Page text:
DOE announces solar workforce development program awardees


Participants complete armor training to install high-rise solar panels through Power52’s program. Summit Ridge Energy

As part of President Biden’s Investing in America agenda, the US Department of Energy (DOE) announced 12 projects that will span more than 13 states selected for negotiations to launch training partnerships that expand the solar energy workforce in underserved and underrepresented communities. : as well as create career paths with thousands of well-paying jobs. Those selected include partners from industry, tribal organizations, labor unions, community colleges, and state and local governments. The $13.5 million program, including $10 million from President Biden’s bipartisan Infrastructure Act, supports the Biden-Harris administration’s goal to equitably boost economic opportunity across America while achieving a 100% clean electric grid by 2035.

“President Biden’s Invest in America agenda is accelerating the clean energy transition, leading to the creation of hundreds of thousands of good-paying jobs and fueling our growing clean energy economy,” said US Energy Secretary Jennifer M. Granholm. “That’s why DOE is working to jump-start solar energy careers, especially in underserved communities, by developing the long-term infrastructure needed to support these jobs for the next decade.”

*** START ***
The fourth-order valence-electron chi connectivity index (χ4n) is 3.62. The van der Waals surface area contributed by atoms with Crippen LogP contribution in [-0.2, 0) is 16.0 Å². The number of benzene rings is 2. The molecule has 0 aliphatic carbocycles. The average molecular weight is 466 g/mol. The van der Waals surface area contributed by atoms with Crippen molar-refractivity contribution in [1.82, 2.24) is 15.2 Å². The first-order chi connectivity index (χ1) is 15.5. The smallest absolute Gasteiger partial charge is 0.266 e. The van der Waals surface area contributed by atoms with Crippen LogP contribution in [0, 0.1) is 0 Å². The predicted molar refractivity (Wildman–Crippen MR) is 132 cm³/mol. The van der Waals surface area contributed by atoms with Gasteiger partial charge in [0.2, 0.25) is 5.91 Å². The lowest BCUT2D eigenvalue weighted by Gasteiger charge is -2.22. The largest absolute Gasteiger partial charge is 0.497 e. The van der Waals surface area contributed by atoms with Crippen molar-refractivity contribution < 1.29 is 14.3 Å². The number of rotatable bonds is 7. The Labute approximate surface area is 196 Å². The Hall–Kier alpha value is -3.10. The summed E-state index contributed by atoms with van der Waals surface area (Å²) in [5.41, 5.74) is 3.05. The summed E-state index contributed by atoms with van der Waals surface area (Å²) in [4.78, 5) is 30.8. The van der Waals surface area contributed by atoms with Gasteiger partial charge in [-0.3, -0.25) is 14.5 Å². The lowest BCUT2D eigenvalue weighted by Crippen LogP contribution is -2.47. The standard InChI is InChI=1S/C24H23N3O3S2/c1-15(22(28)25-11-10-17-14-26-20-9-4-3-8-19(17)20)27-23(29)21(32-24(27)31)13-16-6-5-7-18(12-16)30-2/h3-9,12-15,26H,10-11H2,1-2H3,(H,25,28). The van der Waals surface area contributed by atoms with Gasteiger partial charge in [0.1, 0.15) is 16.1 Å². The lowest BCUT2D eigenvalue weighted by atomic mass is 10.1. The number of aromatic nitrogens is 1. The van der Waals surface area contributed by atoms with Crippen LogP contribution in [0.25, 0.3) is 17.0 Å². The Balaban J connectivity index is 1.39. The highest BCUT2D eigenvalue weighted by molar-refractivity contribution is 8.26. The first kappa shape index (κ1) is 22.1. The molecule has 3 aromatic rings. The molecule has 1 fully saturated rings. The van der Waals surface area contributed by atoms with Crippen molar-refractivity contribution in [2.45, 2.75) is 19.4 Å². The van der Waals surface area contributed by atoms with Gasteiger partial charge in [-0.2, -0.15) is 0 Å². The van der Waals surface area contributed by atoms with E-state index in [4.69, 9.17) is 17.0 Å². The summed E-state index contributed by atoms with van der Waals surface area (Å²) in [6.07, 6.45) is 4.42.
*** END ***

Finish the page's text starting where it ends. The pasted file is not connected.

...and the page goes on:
President Biden’s Invest in America agenda is growing the American economy from the bottom and middle, from rebuilding the nation’s infrastructure to creating a manufacturing and innovation boom backed by good-paying jobs that don’t require a four-year degree. build a clean energy economy that fights climate change and makes our communities more resilient.

According to the 2022 US Energy and Employment Report, the solar industry employs more than 330,000 workers and added 17,200 new jobs in 2021, a 5.2% increase. The report also found that while the solar industry is more diverse than some other energy industries, the overall energy workforce lags behind Hispanics (17%), Blacks (8%) and Native Americans (1%). With solar power potentially contributing up to a third of the US electricity supply, there is a need for more equity and inclusion in the industry.